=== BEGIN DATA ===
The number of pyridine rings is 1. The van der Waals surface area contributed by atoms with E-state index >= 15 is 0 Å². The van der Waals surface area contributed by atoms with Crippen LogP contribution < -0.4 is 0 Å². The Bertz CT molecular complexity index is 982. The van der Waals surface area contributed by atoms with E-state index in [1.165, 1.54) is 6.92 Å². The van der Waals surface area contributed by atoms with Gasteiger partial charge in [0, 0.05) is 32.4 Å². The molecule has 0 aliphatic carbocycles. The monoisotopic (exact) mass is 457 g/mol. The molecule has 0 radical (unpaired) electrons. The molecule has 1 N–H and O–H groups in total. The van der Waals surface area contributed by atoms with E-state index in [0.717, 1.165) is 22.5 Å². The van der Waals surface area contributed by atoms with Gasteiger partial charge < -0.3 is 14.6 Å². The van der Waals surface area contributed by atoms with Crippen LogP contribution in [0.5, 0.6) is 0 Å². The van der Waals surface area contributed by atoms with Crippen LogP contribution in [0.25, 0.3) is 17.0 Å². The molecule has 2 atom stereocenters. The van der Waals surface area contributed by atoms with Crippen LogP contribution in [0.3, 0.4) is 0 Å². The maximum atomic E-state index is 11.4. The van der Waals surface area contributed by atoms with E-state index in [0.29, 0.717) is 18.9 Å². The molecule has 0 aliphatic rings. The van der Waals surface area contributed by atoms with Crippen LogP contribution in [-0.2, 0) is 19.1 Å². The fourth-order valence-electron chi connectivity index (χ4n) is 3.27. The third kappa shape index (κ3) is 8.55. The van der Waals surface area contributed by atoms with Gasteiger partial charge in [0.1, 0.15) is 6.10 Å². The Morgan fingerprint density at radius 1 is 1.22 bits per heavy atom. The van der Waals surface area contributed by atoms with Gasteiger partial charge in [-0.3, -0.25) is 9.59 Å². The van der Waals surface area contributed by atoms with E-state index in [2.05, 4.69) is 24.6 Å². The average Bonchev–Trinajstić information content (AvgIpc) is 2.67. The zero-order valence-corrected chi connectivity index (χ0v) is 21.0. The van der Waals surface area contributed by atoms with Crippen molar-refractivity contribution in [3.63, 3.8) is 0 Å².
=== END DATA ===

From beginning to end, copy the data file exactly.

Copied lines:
The number of pyridine rings is 1. The van der Waals surface area contributed by atoms with E-state index >= 15 is 0 Å². The van der Waals surface area contributed by atoms with Crippen LogP contribution < -0.4 is 0 Å². The Bertz CT molecular complexity index is 982. The van der Waals surface area contributed by atoms with E-state index in [1.165, 1.54) is 6.92 Å². The van der Waals surface area contributed by atoms with Gasteiger partial charge in [0, 0.05) is 32.4 Å². The molecule has 0 aliphatic carbocycles. The monoisotopic (exact) mass is 457 g/mol. The molecule has 0 radical (unpaired) electrons. The molecule has 1 N–H and O–H groups in total. The van der Waals surface area contributed by atoms with E-state index in [0.717, 1.165) is 22.5 Å². The van der Waals surface area contributed by atoms with Gasteiger partial charge < -0.3 is 14.6 Å². The van der Waals surface area contributed by atoms with Crippen LogP contribution in [0.5, 0.6) is 0 Å². The van der Waals surface area contributed by atoms with Crippen LogP contribution in [0.25, 0.3) is 17.0 Å². The molecule has 2 atom stereocenters. The van der Waals surface area contributed by atoms with Crippen LogP contribution in [0.3, 0.4) is 0 Å². The maximum atomic E-state index is 11.4. The van der Waals surface area contributed by atoms with E-state index in [0.29, 0.717) is 18.9 Å². The molecule has 0 aliphatic rings. The van der Waals surface area contributed by atoms with Crippen LogP contribution in [-0.2, 0) is 19.1 Å². The fourth-order valence-electron chi connectivity index (χ4n) is 3.27. The third kappa shape index (κ3) is 8.55. The van der Waals surface area contributed by atoms with Gasteiger partial charge in [0.1, 0.15) is 6.10 Å². The Morgan fingerprint density at radius 1 is 1.22 bits per heavy atom. The van der Waals surface area contributed by atoms with Gasteiger partial charge in [-0.3, -0.25) is 9.59 Å². The van der Waals surface area contributed by atoms with E-state index in [2.05, 4.69) is 24.6 Å². The average Bonchev–Trinajstić information content (AvgIpc) is 2.67. The zero-order valence-corrected chi connectivity index (χ0v) is 21.0. The van der Waals surface area contributed by atoms with Crippen molar-refractivity contribution in [3.63, 3.8) is 0 Å².